I have always wanted to visit the U.K and since my brother and his wife lived in Cambridge I could not pass up the opportunity to check this place out. My whole U.K visit exceeded my expectations. Cambridge is a small university town, home to the University of Cambridge and Anglia Ruskin University and the first stop among many other stops on this U.K tour.
I love small towns like this one – the charming architecture and ability to get around easily on foot made my visit to Cambridge a memorable one. We spent a whole day in the city center enjoying various activities unique to Cambridge.
The first thing we did was board a guided punt trip along the Cam River, which runs through the heart of Cambridge. The cost to ride is about 15£ per person and takes about 45 minutes round trip. Along the relaxing ride you’ll pass by St. John’s College, Trinity College, Clare College, Kings College, Queens College, Mathematics Bridge, Bridge of Sighs and through other beautiful scenery. You have the choice of renting a self-guided punt or a guided punt. A self-guided punt seems like a nice option for a couple on a date, I will say that though it looks easy, punting definitely requires some skill, all of traffic on the river is due to these self-guided amateurs.
The punt guide also shares information about the various colleges and highlights of Cambridge while maneuvering through this picturesque river. My favorite attraction was the Mathematics bridge, a wooden footbridge that fools the eye at first glance. It looks like its built with an arch, but it is actually built entirely of straight timbers – the name comes from its engineering design.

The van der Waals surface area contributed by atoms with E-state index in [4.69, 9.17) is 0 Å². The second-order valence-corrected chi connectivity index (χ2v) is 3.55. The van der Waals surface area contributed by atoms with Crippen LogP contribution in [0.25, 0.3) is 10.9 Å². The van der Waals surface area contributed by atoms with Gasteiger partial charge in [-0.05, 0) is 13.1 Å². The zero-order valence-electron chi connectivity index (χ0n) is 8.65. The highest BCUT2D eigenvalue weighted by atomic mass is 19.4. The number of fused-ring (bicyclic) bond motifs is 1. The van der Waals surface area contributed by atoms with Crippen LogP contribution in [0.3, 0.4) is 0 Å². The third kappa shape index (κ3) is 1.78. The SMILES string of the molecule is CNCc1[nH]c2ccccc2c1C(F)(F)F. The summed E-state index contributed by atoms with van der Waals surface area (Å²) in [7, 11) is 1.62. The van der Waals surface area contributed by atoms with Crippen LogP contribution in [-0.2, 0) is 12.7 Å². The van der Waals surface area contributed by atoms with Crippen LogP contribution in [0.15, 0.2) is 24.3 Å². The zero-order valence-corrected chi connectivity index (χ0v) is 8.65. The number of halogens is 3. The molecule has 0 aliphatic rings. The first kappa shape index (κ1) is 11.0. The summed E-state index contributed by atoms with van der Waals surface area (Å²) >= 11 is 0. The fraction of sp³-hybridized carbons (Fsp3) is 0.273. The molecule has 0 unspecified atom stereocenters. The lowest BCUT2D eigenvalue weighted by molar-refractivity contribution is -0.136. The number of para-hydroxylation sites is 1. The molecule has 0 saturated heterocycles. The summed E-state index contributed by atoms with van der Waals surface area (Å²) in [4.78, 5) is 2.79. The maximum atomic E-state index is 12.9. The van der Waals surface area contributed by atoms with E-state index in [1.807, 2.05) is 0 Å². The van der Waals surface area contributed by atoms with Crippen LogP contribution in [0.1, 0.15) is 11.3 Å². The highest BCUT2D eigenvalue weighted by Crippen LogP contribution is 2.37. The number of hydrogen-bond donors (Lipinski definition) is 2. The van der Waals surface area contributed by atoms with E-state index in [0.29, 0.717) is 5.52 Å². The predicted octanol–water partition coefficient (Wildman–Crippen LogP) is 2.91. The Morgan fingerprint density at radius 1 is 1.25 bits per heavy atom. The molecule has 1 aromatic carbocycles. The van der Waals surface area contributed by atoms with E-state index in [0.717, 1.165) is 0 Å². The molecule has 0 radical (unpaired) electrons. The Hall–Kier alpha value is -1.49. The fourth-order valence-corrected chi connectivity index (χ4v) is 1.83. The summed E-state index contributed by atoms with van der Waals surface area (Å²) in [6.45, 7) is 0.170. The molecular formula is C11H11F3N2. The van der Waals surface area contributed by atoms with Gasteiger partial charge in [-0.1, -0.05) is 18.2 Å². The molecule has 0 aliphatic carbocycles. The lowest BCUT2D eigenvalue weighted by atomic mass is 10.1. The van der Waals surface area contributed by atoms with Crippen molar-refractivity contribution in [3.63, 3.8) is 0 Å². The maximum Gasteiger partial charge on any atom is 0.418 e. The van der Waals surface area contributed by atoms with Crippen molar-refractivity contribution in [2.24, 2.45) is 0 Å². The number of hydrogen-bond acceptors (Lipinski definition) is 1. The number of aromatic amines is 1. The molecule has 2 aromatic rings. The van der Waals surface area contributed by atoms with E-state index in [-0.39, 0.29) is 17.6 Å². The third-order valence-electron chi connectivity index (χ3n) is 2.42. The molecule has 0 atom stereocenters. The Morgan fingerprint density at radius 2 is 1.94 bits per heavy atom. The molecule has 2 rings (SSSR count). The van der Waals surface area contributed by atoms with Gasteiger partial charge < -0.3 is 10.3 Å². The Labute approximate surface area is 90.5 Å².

After exploring the river we joined a walking tour of the city center which added a lot of depth and history to this already enjoyable visit. The tour is called – Historic Cambridge : A guided walking tour, and it was well worth the two hours it took.
The tour guide we had was Tony and he is very knowledgable and engaging throughout his entire tour. He shared so much history about this college town in just two hours. There are a total of 31 colleges in this area among other historical landmarks, such as this gem: The Eagle Pub in Cambridge.
This historic pub is the home of the discovery of the structure of DNA. Two scientist frequently met here for lunch and they announced their findings here at this very pub. The ceiling is also covered in signatures by World War II pilots. There is a lot of history in this little building. This pub is a good place to end a tour of the city but for obvious reasons, it gets quite busy inside. There is a lot to see in this area and tons of good restaurants to dine at if you are on a time crunch.
Outside the Taylor Library you will find this oddity, its called the Corpus Clock, but it is also known as the time eater, as it constantly devours the passing seconds of each hour. It’s creepy. We finished off the day by going to a Shakespeare play at the park, but there was no video or photography allowed. I was unfortunately very jet-lagged and had to bow-out of the play though the little I did see, seemed to be well prepared and organized.
I had a very good time exploring and getting to know this small yet important district, which really set the tone for how the rest of my trip would go: excellent. If you ever find yourself in London and have a day to explore a little further out, consider coming out to Cambridge and be sure to join either a walking tour or punt ride. Happy Travels!